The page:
Last year I wrote about Julie, one of my dear friends that survived a double lung transplant. On October 24th, we celebrated her one year anniversary of her life saving procedure by coming together and saying the rosary. I asked Julie if I could say a few words that night. I needed to speak to get closure.
How did I get here? How did we all get here? Here we are saying the rosary on the anniversary of what really is a miracle? I will go back to when I first met Julie.
I first met Julie in my residence hall when I was a senior in college. I could see we both had medical issues. I simply said, “If you need help, just knock on my door”. Not twenty four hours later, she did need help. She was homesick, having trouble finding her niche, and having typical freshmen problems. I was more than happy to help this beautiful young lady. We were becoming closer and closer. She quickly became one of my best friends. We would talk a lot. One fateful day she said, “I cannot hang out with you because I am going to a wedding”. I never thought I would get chills all over talking about that ominous conversation. I get chills because that conversation was our last conversation in the dorm.
The next form of contact I had with Julie was through text message. She texted, “I’m in the hospital”. I thought to myself, “What do you mean you’re in the hospital”? This was crazy. She was fine three days ago. Remember, I met Julie when she was on oxygen. I thought that was normal. I was wrong; dead wrong. I was raised to follow the golden rule. So, I visited Julie at Lutheran General. When I think back, that was me saying, I am never leaving your side.
Now, the storm just got worse. Julie spiraled down and I was not allowed to see my best friend because she was in the intensive care unit. I do not get scared easily, but that shook me to my core. It is not easy to give someone your heart and have it teeter-totter between heaven and earth. I remember posting a comment on her brother’s Facebook wall, what is wrong with Julie? His reply: she needs new lungs. My body turned into an ice cube. I could not even think of the severity, my mind refused to go there. I prayed, we all prayed, I asked God to save my best friend. We prayed for our daughter, our sister, our niece, our neighbor, our sorority sister, we all asked God for Julie.
We got her back a year ago today. Julie’s family was kind enough to let me visit her when she moved out of intensive care. They understood that I was not taking “no” for an answer. When I was walking down the hall at Loyola, I didn’t know what to expect. Low and behold, I saw Julie in her bright pink robe. “Hey gorgeous” I said. I was comfortable around the hospital equipment; I have been around that type of environment all my life because of therapy. I couldn’t help but notice that Julie’s family did not mind my company. I think they sensed how much I adored their Julie. I began to get to know each of them on a personal level and they certainly did not mind my disability.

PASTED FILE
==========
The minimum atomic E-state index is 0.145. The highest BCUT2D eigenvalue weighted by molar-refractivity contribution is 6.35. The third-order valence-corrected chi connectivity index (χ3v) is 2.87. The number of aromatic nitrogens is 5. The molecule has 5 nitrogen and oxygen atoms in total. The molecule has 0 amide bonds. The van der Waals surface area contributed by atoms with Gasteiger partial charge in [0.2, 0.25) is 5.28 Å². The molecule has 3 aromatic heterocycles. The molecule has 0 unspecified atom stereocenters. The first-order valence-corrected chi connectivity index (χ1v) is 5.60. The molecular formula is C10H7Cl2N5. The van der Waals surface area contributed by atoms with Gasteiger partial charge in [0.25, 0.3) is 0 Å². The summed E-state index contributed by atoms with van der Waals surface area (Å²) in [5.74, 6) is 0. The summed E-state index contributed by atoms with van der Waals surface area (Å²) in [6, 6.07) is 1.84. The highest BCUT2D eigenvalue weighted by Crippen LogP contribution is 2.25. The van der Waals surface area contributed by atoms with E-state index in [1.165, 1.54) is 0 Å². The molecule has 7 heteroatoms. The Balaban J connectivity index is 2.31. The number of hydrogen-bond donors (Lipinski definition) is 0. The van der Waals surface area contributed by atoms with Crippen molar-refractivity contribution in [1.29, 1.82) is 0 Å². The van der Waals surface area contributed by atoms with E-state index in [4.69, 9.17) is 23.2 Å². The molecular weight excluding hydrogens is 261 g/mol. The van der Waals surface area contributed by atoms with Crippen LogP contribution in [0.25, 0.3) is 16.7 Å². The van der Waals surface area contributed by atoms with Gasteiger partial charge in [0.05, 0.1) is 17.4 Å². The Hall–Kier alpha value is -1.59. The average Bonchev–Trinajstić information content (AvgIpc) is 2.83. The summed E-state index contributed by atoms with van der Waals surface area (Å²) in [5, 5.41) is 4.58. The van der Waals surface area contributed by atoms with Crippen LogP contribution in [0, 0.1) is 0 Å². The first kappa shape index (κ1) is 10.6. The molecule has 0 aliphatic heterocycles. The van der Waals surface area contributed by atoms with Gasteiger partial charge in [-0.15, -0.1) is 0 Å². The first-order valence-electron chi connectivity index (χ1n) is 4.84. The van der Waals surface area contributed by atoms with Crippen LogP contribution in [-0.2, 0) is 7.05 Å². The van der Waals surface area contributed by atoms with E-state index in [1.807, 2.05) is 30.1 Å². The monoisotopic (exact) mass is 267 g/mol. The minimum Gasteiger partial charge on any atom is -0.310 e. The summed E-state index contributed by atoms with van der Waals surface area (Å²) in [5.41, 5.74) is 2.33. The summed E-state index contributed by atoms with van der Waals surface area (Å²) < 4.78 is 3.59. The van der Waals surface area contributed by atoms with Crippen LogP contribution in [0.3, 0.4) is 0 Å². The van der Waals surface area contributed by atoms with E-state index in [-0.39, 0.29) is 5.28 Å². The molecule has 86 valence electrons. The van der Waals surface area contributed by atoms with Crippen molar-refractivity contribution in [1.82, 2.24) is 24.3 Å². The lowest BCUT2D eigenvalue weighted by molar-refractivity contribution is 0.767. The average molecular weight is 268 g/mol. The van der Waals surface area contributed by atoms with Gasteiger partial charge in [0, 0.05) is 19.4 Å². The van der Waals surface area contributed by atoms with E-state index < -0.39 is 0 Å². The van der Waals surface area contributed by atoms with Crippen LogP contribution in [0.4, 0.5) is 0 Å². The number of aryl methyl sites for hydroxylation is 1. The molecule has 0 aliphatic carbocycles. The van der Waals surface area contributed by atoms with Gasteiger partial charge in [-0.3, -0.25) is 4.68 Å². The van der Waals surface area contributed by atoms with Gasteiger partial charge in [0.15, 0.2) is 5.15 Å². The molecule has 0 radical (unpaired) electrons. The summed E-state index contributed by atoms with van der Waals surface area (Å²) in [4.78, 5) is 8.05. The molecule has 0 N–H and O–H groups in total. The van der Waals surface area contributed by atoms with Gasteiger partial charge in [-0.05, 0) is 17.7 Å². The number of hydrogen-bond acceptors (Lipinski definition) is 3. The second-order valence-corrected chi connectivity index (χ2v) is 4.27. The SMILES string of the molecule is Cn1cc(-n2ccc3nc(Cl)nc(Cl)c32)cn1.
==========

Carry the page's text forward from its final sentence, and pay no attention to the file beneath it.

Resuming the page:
I was beginning to realize that although it was a terrible situation, God was there. God gave me the strength to reach out to her and say, I’m here if you need me. God gave me the strength to get through those weeks when I couldn’t see her. God gave me the strength to see her after the surgery. God gave us the strength to see Julie through this.
Before I end, I want to explain why I chose to speak tonight. The truth is each and every one of you has a story. We all remember the desperation we experienced, the fear we had, and the joy of Julie getting new lungs. Each of you has a Julie story. That is what we highlight tonight. This chapter of Julie’s life is over and hopefully never to be opened again. I always identified as the friend who came as things got really bad. For her sake, I need to just be Hannah, her friend. It took a few conversations for me to realize that I have to have a new identity with her. I am here to cheer my best friend on during her college years. That is all. So, after tonight I promise Julie, I will just be your friend. However, I will end this with a story.
Julie finally came to visit campus in May. I had visited her many times at her house since she returned from the hospital. But, there was something holy about seeing her on campus. As we hugged, I looked up to heaven; I mouthed the word thank you. Now, I want to say it loud and proud. Thank you God, for my best friend.
Pain is inevitable. We can’t hide from it, can’t pretend it does not exist, nor ignore the potential of pain throughout life. We may scream and cry because of it but the pain will go away or lessen with time.
I really needed support this month. I received an enormous amount of support from you all. I am guessing but I think it is safe to say 50 people or more commented on my Facebook statuses. An easy 150 people must have “Liked” my statuses. Your good thoughts and abundant prayers were so incredibly helpful. When I was in pain, I would read what YOU wrote and it would immediately lift my spirits. It was literally overwhelming at times. For example, friends sent cards, a Sunday school class at my church sent about a dozen cards to me, so many e-mails, and it was truly amazing. So, from the bottom of my heart…thank you.
Also, my parents were so loving. The hospital tests are brutal when you have involuntary movements and they helped the doctors understand what would make it easier. Mom stayed with me overnight in the hospital, that was a rough night and we made it bearable. Dad got me through some awful moments during tests when if it was during his shifts. My parents are smart enough to take 3-4 hour shifts with me if I am at the ER to avoid complete exhaustion.
Thank you for the abundant love this month.